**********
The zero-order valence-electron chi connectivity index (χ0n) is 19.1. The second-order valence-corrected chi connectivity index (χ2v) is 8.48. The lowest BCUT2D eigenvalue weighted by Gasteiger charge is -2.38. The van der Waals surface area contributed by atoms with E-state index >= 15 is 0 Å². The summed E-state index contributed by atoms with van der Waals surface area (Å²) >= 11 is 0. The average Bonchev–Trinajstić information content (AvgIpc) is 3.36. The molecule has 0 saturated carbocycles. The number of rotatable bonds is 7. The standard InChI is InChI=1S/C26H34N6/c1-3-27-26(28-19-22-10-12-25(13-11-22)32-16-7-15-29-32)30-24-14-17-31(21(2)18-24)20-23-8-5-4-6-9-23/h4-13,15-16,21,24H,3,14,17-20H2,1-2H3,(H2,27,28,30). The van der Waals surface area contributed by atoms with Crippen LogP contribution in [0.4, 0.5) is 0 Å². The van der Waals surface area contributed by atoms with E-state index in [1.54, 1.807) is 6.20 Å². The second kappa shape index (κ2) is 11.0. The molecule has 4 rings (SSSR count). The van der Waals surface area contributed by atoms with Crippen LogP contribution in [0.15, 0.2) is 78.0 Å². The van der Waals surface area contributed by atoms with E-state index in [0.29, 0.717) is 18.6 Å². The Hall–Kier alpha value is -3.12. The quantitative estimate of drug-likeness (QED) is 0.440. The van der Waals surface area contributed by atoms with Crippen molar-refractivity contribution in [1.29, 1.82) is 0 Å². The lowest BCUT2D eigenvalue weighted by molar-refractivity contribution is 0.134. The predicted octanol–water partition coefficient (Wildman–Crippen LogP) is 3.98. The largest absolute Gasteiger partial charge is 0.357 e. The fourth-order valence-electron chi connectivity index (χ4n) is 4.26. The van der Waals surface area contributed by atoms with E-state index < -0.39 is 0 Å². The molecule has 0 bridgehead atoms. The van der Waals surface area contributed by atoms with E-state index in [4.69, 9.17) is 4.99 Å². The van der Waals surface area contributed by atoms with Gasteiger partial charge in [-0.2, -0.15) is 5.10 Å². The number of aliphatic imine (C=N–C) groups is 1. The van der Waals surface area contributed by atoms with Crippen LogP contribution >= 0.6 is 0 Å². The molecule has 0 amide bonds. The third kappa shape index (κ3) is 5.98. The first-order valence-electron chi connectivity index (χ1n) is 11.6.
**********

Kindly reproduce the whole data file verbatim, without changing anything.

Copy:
The zero-order valence-electron chi connectivity index (χ0n) is 19.1. The second-order valence-corrected chi connectivity index (χ2v) is 8.48. The lowest BCUT2D eigenvalue weighted by Gasteiger charge is -2.38. The van der Waals surface area contributed by atoms with E-state index >= 15 is 0 Å². The summed E-state index contributed by atoms with van der Waals surface area (Å²) >= 11 is 0. The average Bonchev–Trinajstić information content (AvgIpc) is 3.36. The molecule has 0 saturated carbocycles. The number of rotatable bonds is 7. The standard InChI is InChI=1S/C26H34N6/c1-3-27-26(28-19-22-10-12-25(13-11-22)32-16-7-15-29-32)30-24-14-17-31(21(2)18-24)20-23-8-5-4-6-9-23/h4-13,15-16,21,24H,3,14,17-20H2,1-2H3,(H2,27,28,30). The van der Waals surface area contributed by atoms with Crippen LogP contribution in [0.4, 0.5) is 0 Å². The van der Waals surface area contributed by atoms with E-state index in [1.54, 1.807) is 6.20 Å². The second kappa shape index (κ2) is 11.0. The molecule has 4 rings (SSSR count). The van der Waals surface area contributed by atoms with Crippen LogP contribution in [0.15, 0.2) is 78.0 Å². The van der Waals surface area contributed by atoms with E-state index in [0.29, 0.717) is 18.6 Å². The Hall–Kier alpha value is -3.12. The quantitative estimate of drug-likeness (QED) is 0.440. The van der Waals surface area contributed by atoms with Crippen molar-refractivity contribution in [1.29, 1.82) is 0 Å². The lowest BCUT2D eigenvalue weighted by molar-refractivity contribution is 0.134. The predicted octanol–water partition coefficient (Wildman–Crippen LogP) is 3.98. The largest absolute Gasteiger partial charge is 0.357 e. The fourth-order valence-electron chi connectivity index (χ4n) is 4.26. The van der Waals surface area contributed by atoms with E-state index < -0.39 is 0 Å². The molecule has 0 bridgehead atoms. The van der Waals surface area contributed by atoms with E-state index in [4.69, 9.17) is 4.99 Å². The van der Waals surface area contributed by atoms with Gasteiger partial charge in [-0.2, -0.15) is 5.10 Å². The number of aliphatic imine (C=N–C) groups is 1. The van der Waals surface area contributed by atoms with Crippen LogP contribution >= 0.6 is 0 Å². The molecule has 0 amide bonds. The third kappa shape index (κ3) is 5.98. The first-order valence-electron chi connectivity index (χ1n) is 11.6.